• ¼ cup Balsamic Vinegar
  • ¾ cup olive oil
  • 2 Tbsp water
  • 1 tsp. minced garlic
  • ½ tsp. salt
  • ½ tsp. freshly ground black pepper
  • 1 tsp. each fresh or dried basil and oregano

Mix all ingredients together in a carafe and pour over salad as needed. This is also a great marinade for croutons.

The Budget-Friendly Ranch Steak

Screen Shot 2013-07-23 at 11.52.30 AM

The affordable Ranch Steak is a lesser-known gem in the steak offerings from Lone Star Farm. This tasty boneless steak is cut from the center of a chuck shoulder with all of the excess fat removed.

I first tried a Ranch Steak on Ernie & Elmina Beiler’s recommendation as one of their best steaks – especially for the budget-conscious shopper. It certainly didn’t disappoint!

Ranch steaks are quite flavorful yet they should be marinaded about 2-3 hours for optimum flavor and tenderness. Any marinade should work well for this recipe, just keep a few simple tips in mind:

  • Don’t over-salt the steak – Lone Star steaks have so much flavor on their own!
  • Don’t over-marinate the steak – 2-3 hours is plenty of time. Otherwise the steak can become too soft.
  • Keep it simple. Only a few spices are needed to draw out the natural flavor in the steak.

Try this simple, flavorful marinade:

  • 1 1/2 cups olive oil
  • 2 teaspoons finely chopped fresh rosemary leaves
  • 1 teaspoon finely chopped fresh thyme leaves
  • juice of one lemon
  • 1 teaspoons freshly ground black pepper
  1. Combine marinade ingredients in a zip-lock bag with steak and marinade 2-3 hours.
  2. Allow the steak to reach room temperature (about 30 minutes) prior to grilling.
  3. Grill on high for a total cooking time of about 10-12 minutes. After 2.5 minutes, rotate the steak 45 degrees to get nice grill marks. In another 2.5 minutes, flip the steak over. Only flip the steak ONCE! After another 2.5 minutes, rotate the steak 45 degrees and cook the final 2.5 minutes.

Kick Off Summer with Sirloin Steak

steak close up


While reading on my porch last weekend, the familiar aroma of my neighbor’s grill smoke wafted onto the deck and teased my appetite with thoughts of the Lone Star steaks I had in my freezer. Grilling is one of my absolute favorite things about summer. It’s a win-win-win situation: my summer menus are much more simple, the dishes are healthier and the clean up is far easier.

Later that weekend we decided to grill some sirloin steak for the company we had coming over. One Lone Star sirloin steak would have been plenty for 4 people, but I chose to throw on some ranch steaks too just to be sure there was enough. I thawed the steaks and then marinated them in the refrigerator for about 2 hours using my mom’s steak marinade recipe, which I’ll share below. Sirloin steak shouldn’t be marinated much longer than 2-3 hours, otherwise it may become too tender.

Sirlion steak 2

About Marinades: 

Marinades should include some sort of acid like tomato, vinegar or fruit juice to help tenderize the meat. A tasty marinade also adds flavor to the meat as it absorbs the liquid around it. Use an impervious container such as glass, glazed ceramic or stainless steel.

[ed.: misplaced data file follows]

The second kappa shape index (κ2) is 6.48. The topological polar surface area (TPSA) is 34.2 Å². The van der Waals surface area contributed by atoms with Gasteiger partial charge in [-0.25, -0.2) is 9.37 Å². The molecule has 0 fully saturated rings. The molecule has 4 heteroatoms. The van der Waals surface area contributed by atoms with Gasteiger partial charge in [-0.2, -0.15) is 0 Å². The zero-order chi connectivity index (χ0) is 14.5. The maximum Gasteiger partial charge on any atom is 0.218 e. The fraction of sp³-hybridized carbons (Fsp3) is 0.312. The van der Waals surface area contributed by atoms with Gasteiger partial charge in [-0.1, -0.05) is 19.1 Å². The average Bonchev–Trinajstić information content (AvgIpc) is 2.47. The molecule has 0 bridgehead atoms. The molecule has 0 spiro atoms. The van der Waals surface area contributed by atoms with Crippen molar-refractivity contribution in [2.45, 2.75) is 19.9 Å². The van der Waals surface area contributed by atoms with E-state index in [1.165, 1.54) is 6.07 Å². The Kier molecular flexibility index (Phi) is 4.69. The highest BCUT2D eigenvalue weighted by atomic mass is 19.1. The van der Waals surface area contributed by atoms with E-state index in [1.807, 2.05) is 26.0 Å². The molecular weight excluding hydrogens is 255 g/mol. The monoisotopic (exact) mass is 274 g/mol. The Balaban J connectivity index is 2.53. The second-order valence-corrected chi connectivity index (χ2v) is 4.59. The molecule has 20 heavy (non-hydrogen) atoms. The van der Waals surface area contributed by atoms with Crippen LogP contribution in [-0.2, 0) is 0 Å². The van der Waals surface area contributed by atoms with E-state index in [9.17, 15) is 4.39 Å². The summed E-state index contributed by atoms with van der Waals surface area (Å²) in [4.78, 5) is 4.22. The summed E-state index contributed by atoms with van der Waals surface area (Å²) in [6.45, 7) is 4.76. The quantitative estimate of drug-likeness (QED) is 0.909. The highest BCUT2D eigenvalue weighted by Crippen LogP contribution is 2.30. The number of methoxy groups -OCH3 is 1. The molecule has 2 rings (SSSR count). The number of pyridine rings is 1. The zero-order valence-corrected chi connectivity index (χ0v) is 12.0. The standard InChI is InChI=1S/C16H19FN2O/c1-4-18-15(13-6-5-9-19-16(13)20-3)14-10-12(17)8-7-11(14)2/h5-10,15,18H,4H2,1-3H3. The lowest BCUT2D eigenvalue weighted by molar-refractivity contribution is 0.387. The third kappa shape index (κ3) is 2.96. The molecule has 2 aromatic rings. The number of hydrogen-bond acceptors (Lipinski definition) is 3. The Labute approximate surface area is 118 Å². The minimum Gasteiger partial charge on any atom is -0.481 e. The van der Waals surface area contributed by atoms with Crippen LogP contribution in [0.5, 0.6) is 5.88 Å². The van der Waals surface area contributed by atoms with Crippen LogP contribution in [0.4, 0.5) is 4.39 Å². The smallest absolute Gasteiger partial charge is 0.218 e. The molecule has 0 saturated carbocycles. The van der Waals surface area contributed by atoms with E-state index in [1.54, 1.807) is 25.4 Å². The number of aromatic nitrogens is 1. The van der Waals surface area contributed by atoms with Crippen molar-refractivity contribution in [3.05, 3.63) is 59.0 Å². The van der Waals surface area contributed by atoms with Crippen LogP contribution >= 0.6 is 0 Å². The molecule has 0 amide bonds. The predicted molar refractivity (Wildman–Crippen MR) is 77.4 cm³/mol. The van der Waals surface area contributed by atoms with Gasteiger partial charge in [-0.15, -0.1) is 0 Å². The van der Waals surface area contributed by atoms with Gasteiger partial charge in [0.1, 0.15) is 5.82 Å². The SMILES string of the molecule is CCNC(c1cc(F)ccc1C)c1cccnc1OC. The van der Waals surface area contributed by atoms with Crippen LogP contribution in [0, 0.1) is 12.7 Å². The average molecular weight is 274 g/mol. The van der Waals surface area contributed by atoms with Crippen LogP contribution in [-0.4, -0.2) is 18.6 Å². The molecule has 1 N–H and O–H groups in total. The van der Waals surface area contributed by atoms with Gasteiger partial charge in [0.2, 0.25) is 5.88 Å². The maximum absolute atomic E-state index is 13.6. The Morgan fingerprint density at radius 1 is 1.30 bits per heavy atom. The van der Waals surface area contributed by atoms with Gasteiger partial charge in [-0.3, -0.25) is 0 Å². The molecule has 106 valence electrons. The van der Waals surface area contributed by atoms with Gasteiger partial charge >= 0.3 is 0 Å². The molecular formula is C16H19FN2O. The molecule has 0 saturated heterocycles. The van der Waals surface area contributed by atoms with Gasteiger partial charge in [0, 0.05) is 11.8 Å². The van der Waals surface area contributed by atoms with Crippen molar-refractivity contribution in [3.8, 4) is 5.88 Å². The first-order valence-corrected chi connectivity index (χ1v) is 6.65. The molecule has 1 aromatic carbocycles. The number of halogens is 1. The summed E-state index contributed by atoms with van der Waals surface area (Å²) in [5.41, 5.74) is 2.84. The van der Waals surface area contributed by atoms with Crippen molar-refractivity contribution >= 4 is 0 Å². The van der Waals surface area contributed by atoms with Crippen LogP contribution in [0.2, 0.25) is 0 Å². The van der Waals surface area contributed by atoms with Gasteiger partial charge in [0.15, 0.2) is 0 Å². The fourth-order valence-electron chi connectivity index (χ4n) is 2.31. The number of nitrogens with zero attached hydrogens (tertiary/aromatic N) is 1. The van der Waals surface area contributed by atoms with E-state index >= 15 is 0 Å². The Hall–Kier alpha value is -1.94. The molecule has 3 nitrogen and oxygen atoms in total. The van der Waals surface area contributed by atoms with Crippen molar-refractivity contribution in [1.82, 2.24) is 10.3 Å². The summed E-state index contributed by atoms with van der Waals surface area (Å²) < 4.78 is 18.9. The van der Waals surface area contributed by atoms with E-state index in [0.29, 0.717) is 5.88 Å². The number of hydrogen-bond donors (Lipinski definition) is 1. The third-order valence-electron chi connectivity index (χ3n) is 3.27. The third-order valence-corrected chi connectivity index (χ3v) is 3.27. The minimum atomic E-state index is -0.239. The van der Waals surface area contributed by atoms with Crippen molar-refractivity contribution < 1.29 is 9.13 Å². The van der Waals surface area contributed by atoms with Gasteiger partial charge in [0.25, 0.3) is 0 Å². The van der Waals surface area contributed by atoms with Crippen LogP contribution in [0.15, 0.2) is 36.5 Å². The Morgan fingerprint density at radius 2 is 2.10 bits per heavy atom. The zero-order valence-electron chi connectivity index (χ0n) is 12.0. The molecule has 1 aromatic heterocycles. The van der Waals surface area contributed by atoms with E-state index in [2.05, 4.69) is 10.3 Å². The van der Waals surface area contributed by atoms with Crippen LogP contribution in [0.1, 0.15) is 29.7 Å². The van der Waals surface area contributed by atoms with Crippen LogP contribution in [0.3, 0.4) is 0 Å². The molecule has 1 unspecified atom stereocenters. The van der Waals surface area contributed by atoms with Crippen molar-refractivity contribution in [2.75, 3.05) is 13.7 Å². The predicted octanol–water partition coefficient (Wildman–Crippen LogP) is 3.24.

Steak Marinade Recipe:

  • ½ cup olive oil
  • ¼ cup Worcestershire sauce (contains vinegar)
  • 6 Tbsp soy sauce
  • 2 Tbsp minced garlic
  • ¼ cup chopped onion
  • 1 Tbsp pepper
  • 1 Tbsp rosemary
  • 1 Tbsp A-1 steak sauce (contains vinegar and tomato)

Grilling Time:

Total grilling time should be about 8-10 minutes for medium rare steak.

Grill it in 2 minute rotations: rotate at a 45 degree angle after the first 2 minutes, grill another 2 minutes, then flip once. Grill another 2 minutes, rotate 45 degrees and grill a final 2 minutes.

steak grill instagram

Grilling Tips

  • Thaw meat thoroughly in the refrigerator.
  • Most chefs recommend taking the steak out of the refrigerator about 20 minutes before grilling. It will cook more evenly if it’s not ice cold (but keep food safety in mind and don’t ever let it get too warm).
  • Follow the manufacturer’s instructions to allow your grill to reach the proper temperature before grilling.
  • Don’t pierce the steak; this will drain the juices. Use tongs to turn the meat.
  • Turn it only once while grilling. This creates a nice crust. To get nice grill marks, divide the total grilling time by four and rotate 45 degrees before and after flipping the steak or burger.
  • Times listed below are total cooking times.
  • When you think the steak is done, use a quick read thermometer to find the internal temperature. You’ll notice some variation in the internal temperature in the following recipes, depending on the cut of meat.
  • With a little practice, you won’t need a thermometer. You’ll be able to tell doneness just by touching the meat.
  • To preserve the succulence of the steak, let it rest for about five minutes before serving or carving. Or wrap it in foil and let it rest for up to 20 minutes.

Learning to Cook a Top Round Steak 3 Different Ways


Beef Fajitas with Top Round Steak

This month’s featured item is Top Round Steak, a lean cut of meat that can be sold either as a roast or as a steak. The only difference between the roast and the steak is its thickness. A steak is typically 1 1/4 inch thick, whereas a roast would be much thicker. We recommend 3 main ways to prepare this cut:

1. Marinating & Grilling

Top round steaks are very similar to a London Broil and are often sold interchangeably. They are best marinated for four hours to overnight and then grilled. Top Round steaks taste best when they are not cooked beyond medium rare, for a total cooking time of about 10-14 minutes.